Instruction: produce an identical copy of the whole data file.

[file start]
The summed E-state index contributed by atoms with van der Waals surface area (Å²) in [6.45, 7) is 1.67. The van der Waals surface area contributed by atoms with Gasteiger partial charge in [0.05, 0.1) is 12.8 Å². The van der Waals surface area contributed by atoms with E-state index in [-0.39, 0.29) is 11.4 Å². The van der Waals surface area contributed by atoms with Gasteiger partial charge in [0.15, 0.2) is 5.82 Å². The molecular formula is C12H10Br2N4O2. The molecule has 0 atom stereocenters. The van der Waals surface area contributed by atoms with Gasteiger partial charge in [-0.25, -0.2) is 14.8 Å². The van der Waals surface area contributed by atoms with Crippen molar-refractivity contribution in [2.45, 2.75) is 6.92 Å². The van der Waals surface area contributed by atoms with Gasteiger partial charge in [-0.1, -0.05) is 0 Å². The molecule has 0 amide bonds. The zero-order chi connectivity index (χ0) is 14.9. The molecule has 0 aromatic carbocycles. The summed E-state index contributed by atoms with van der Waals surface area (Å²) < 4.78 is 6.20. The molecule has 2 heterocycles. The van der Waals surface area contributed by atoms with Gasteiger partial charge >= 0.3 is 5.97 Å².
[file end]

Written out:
The summed E-state index contributed by atoms with van der Waals surface area (Å²) in [6.45, 7) is 1.67. The van der Waals surface area contributed by atoms with Gasteiger partial charge in [0.05, 0.1) is 12.8 Å². The van der Waals surface area contributed by atoms with E-state index in [-0.39, 0.29) is 11.4 Å². The van der Waals surface area contributed by atoms with Gasteiger partial charge in [0.15, 0.2) is 5.82 Å². The molecular formula is C12H10Br2N4O2. The molecule has 0 atom stereocenters. The van der Waals surface area contributed by atoms with Gasteiger partial charge in [-0.25, -0.2) is 14.8 Å². The van der Waals surface area contributed by atoms with Crippen molar-refractivity contribution in [2.45, 2.75) is 6.92 Å². The van der Waals surface area contributed by atoms with Gasteiger partial charge in [-0.1, -0.05) is 0 Å². The molecule has 0 amide bonds. The zero-order chi connectivity index (χ0) is 14.9. The molecule has 0 aromatic carbocycles. The summed E-state index contributed by atoms with van der Waals surface area (Å²) < 4.78 is 6.20. The molecule has 2 heterocycles. The van der Waals surface area contributed by atoms with Gasteiger partial charge >= 0.3 is 5.97 Å².